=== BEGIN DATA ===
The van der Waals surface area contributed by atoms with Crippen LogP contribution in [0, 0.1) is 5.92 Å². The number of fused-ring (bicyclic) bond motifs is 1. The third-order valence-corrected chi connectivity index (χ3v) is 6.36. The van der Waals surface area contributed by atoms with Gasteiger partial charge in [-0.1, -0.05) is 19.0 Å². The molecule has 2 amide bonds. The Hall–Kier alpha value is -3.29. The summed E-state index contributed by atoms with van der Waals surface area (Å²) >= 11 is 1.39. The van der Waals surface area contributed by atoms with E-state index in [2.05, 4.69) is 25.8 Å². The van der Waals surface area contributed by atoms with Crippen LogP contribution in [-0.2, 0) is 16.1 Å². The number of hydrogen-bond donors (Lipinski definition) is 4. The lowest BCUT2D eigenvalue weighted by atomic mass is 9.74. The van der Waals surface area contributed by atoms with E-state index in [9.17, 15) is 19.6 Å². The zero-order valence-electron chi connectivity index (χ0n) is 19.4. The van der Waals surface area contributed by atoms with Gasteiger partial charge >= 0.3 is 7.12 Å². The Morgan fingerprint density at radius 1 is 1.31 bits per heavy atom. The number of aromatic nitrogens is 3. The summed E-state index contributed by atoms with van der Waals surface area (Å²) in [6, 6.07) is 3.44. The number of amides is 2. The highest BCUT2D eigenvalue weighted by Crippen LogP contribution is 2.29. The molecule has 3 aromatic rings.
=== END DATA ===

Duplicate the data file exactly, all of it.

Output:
The van der Waals surface area contributed by atoms with Crippen LogP contribution in [0, 0.1) is 5.92 Å². The number of fused-ring (bicyclic) bond motifs is 1. The third-order valence-corrected chi connectivity index (χ3v) is 6.36. The van der Waals surface area contributed by atoms with Gasteiger partial charge in [-0.1, -0.05) is 19.0 Å². The molecule has 2 amide bonds. The Hall–Kier alpha value is -3.29. The summed E-state index contributed by atoms with van der Waals surface area (Å²) >= 11 is 1.39. The van der Waals surface area contributed by atoms with E-state index in [2.05, 4.69) is 25.8 Å². The van der Waals surface area contributed by atoms with Crippen LogP contribution in [-0.2, 0) is 16.1 Å². The number of hydrogen-bond donors (Lipinski definition) is 4. The lowest BCUT2D eigenvalue weighted by atomic mass is 9.74. The van der Waals surface area contributed by atoms with E-state index in [9.17, 15) is 19.6 Å². The zero-order valence-electron chi connectivity index (χ0n) is 19.4. The van der Waals surface area contributed by atoms with Gasteiger partial charge >= 0.3 is 7.12 Å². The Morgan fingerprint density at radius 1 is 1.31 bits per heavy atom. The number of aromatic nitrogens is 3. The summed E-state index contributed by atoms with van der Waals surface area (Å²) in [6, 6.07) is 3.44. The number of amides is 2. The highest BCUT2D eigenvalue weighted by Crippen LogP contribution is 2.29. The molecule has 3 aromatic rings.